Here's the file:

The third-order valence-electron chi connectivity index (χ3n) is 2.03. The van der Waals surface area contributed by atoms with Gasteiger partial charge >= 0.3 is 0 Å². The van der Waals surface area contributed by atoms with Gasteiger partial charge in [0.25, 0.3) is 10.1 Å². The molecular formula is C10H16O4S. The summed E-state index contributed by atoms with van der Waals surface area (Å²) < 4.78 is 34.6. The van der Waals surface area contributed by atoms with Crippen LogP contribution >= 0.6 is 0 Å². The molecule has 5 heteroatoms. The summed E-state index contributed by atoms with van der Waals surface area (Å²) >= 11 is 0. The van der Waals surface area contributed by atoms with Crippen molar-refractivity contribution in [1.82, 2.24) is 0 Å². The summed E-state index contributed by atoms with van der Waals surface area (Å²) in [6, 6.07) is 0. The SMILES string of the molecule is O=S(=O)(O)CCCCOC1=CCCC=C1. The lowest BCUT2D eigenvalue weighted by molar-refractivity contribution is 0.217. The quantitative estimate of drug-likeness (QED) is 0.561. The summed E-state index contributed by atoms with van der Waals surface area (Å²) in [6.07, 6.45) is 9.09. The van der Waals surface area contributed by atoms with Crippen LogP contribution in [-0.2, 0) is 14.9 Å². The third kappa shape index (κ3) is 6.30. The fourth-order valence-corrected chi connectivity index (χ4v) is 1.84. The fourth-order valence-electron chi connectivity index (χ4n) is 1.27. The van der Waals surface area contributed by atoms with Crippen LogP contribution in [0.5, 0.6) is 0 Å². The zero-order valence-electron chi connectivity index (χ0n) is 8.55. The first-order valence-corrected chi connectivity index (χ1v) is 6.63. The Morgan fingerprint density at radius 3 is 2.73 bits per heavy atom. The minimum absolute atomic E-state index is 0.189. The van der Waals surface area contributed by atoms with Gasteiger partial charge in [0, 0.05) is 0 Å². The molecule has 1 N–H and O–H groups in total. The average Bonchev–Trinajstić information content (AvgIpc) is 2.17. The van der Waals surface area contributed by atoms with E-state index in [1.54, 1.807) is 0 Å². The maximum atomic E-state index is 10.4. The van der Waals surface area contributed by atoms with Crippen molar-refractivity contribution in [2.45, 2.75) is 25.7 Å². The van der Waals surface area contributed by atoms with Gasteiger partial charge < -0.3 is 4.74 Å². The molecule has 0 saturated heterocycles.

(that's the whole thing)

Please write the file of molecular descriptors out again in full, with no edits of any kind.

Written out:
The third-order valence-electron chi connectivity index (χ3n) is 2.03. The van der Waals surface area contributed by atoms with Gasteiger partial charge >= 0.3 is 0 Å². The van der Waals surface area contributed by atoms with Gasteiger partial charge in [0.25, 0.3) is 10.1 Å². The molecular formula is C10H16O4S. The summed E-state index contributed by atoms with van der Waals surface area (Å²) < 4.78 is 34.6. The van der Waals surface area contributed by atoms with Crippen LogP contribution >= 0.6 is 0 Å². The molecule has 5 heteroatoms. The summed E-state index contributed by atoms with van der Waals surface area (Å²) >= 11 is 0. The van der Waals surface area contributed by atoms with Crippen molar-refractivity contribution in [1.82, 2.24) is 0 Å². The summed E-state index contributed by atoms with van der Waals surface area (Å²) in [6, 6.07) is 0. The SMILES string of the molecule is O=S(=O)(O)CCCCOC1=CCCC=C1. The lowest BCUT2D eigenvalue weighted by molar-refractivity contribution is 0.217. The quantitative estimate of drug-likeness (QED) is 0.561. The summed E-state index contributed by atoms with van der Waals surface area (Å²) in [6.07, 6.45) is 9.09. The van der Waals surface area contributed by atoms with Crippen LogP contribution in [-0.2, 0) is 14.9 Å². The third kappa shape index (κ3) is 6.30. The fourth-order valence-corrected chi connectivity index (χ4v) is 1.84. The fourth-order valence-electron chi connectivity index (χ4n) is 1.27. The van der Waals surface area contributed by atoms with Crippen LogP contribution in [0.5, 0.6) is 0 Å². The zero-order valence-electron chi connectivity index (χ0n) is 8.55. The first-order valence-corrected chi connectivity index (χ1v) is 6.63. The Morgan fingerprint density at radius 3 is 2.73 bits per heavy atom. The minimum absolute atomic E-state index is 0.189. The van der Waals surface area contributed by atoms with Gasteiger partial charge in [0, 0.05) is 0 Å². The molecule has 1 N–H and O–H groups in total. The average Bonchev–Trinajstić information content (AvgIpc) is 2.17. The van der Waals surface area contributed by atoms with E-state index in [1.54, 1.807) is 0 Å². The maximum atomic E-state index is 10.4. The van der Waals surface area contributed by atoms with Crippen molar-refractivity contribution in [2.45, 2.75) is 25.7 Å². The van der Waals surface area contributed by atoms with Gasteiger partial charge < -0.3 is 4.74 Å². The molecule has 0 saturated heterocycles.